October 2, 2006

My Sunday at the Glendale Galleria

Is it too much to hope that 2006 will be the year retailers figure out how to treat customers with online coupons? Starbucks didn't exactly raise the bar with its now-you-see-it, now-we-don't-take-it fiasco. And now Lenscrafters shows its own blurry vision.

I've submitted this humble retail tale to my favorite consumer advocacy site, Consumerist.com:

Question: When is an online coupon not a valid coupon?

Answer: When it's on a Blackberry!

My wife and I found a sweet $75 off coupon at Lenscrafters.com. We found it on our Blackberry, driving up I-5 at 75 MPH. (I was driving, she was Blackberrying.) I just had an eye exam and needed new glasses. In about an hour.

Needless to say, we didn't have a printer in the car, so we called the nearest Lenscrafters, at the Glendale Galleria, to see if that would be a problem. We reached Oscar.

Oscar: It's not a problem.

Mrs. Newbie:
Are you sure? Should we save the page and bring my Blackberry into the store?

That's a good idea.

Mrs. Newbie:
Should I ask for you when we get there?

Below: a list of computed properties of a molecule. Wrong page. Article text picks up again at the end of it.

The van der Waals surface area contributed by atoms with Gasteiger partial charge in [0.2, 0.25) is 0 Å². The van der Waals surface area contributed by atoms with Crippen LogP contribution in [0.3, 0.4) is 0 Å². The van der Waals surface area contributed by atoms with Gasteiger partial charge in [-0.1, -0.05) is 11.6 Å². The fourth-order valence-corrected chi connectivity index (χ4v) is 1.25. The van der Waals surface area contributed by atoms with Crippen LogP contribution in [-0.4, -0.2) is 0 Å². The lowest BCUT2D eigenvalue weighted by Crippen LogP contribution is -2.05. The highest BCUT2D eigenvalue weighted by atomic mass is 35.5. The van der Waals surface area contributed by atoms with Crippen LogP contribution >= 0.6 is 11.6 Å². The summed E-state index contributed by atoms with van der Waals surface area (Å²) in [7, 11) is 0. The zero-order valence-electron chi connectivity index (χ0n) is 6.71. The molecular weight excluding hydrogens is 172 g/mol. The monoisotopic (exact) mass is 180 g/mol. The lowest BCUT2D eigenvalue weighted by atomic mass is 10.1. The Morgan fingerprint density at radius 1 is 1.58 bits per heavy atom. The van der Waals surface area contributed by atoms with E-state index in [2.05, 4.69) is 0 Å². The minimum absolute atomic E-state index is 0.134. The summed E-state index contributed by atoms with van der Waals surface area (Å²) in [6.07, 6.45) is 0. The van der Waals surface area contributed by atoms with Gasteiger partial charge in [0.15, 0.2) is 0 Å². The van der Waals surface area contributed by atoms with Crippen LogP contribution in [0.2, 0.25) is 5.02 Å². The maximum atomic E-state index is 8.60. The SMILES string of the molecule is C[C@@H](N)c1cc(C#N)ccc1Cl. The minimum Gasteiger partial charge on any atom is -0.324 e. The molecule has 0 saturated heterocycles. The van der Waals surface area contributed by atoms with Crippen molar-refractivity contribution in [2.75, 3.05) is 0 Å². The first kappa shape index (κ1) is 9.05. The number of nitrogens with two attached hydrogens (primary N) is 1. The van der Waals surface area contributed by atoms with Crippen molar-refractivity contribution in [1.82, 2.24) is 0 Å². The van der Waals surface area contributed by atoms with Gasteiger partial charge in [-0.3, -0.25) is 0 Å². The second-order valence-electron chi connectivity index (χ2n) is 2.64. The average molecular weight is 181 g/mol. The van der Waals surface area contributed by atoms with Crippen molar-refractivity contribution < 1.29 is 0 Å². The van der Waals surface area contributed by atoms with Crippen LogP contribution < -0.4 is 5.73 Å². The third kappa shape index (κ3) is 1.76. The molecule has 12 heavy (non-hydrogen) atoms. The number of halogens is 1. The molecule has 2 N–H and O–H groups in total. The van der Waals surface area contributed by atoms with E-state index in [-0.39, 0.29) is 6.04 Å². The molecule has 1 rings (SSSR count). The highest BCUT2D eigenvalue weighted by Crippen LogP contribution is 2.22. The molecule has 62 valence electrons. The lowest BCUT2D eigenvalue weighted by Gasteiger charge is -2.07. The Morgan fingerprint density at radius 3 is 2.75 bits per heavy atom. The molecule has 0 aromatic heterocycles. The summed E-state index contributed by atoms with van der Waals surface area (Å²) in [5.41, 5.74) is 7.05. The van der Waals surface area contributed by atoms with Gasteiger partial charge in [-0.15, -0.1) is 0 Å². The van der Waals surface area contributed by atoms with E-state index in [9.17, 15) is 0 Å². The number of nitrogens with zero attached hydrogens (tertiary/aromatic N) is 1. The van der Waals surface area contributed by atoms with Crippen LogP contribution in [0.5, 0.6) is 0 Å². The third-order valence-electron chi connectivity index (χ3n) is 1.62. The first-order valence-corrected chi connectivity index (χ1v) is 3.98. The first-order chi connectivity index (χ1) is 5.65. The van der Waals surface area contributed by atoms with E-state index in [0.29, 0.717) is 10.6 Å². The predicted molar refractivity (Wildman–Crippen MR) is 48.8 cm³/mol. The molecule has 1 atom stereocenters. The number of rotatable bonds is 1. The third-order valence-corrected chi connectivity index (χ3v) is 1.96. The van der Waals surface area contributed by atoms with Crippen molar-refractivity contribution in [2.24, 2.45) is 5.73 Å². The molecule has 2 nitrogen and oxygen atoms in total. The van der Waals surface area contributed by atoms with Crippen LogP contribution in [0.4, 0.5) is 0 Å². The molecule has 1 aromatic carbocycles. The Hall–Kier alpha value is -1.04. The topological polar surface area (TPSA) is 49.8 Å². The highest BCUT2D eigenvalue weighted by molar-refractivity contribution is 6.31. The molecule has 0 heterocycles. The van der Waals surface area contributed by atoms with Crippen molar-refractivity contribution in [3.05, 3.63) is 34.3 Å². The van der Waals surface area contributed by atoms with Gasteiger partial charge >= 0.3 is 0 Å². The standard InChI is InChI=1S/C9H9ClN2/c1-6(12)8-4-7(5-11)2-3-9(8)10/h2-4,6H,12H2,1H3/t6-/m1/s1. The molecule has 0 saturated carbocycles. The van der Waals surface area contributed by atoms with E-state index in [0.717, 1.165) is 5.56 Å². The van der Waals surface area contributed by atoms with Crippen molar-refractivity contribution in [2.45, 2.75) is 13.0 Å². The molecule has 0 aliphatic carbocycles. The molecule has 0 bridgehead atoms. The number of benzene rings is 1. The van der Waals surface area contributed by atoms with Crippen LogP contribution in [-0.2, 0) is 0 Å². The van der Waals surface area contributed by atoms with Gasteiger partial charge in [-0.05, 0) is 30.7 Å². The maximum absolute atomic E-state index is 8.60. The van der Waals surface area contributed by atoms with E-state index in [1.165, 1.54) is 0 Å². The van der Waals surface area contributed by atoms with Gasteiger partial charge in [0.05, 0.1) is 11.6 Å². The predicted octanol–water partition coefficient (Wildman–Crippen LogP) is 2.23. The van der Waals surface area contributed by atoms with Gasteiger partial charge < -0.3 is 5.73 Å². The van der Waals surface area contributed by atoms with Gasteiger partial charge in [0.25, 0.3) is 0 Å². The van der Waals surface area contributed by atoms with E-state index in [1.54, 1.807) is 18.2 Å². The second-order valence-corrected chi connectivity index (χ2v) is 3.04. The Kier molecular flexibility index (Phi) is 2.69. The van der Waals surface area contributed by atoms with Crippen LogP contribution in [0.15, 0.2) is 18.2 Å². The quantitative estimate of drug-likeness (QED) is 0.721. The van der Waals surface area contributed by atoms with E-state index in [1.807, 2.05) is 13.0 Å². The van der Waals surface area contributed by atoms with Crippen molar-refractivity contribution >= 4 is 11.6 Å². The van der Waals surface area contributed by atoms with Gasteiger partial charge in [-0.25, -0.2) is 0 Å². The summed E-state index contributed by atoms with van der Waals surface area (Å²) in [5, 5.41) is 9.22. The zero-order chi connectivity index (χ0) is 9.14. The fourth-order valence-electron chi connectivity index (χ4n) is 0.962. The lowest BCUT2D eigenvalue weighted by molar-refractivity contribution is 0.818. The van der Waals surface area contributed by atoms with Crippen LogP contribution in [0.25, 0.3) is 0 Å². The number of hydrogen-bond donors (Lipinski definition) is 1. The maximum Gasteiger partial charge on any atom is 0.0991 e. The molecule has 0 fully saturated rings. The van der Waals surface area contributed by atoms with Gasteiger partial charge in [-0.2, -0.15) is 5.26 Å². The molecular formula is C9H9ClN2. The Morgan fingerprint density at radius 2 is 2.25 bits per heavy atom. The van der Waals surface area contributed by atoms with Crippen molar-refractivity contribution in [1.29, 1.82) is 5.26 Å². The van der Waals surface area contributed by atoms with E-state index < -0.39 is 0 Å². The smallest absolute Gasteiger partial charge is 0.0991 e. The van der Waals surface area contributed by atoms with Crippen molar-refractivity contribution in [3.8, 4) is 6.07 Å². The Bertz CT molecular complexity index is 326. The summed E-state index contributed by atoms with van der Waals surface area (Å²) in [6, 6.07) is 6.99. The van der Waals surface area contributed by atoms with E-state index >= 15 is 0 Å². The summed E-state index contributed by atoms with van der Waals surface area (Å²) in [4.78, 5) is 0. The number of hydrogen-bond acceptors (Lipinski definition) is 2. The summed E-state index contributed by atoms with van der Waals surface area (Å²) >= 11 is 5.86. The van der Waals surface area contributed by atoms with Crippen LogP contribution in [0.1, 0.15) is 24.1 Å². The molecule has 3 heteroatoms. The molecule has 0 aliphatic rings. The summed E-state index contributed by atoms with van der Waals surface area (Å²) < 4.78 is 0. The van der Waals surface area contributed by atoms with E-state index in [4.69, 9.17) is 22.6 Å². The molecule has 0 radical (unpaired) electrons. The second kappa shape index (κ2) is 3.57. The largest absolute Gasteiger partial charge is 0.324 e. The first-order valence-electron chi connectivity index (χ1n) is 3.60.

It turns out the phone number for the Glendale Galleria Lenscrafters doesn't actually reach the Glendale Galleria Lenscrafters. No one named "Oscar" works at the Glendale location. We had reached "Oscar" at a distant call center.

And it turns out "Oscar" was lying. "Yeah," said the Glendale manager, "we have that problem a lot."

So it turns out you cannot just show Lenscrafters their coupon on your Blackberry. You must exit the store (Lenscrafters has no Internet access, they said, though they offered to email my exam results), drive home, print it out, drive back and hand in the printed coupon.

Even though the coupon code is the same whether you view it on screen or on paper. And even though the presumed marketing objective of the coupon - getting people to visit Lenscrafters.com - works either way.

But no matter. There are trees to kill! And $500 orders to lose!

When will retailers catch up?

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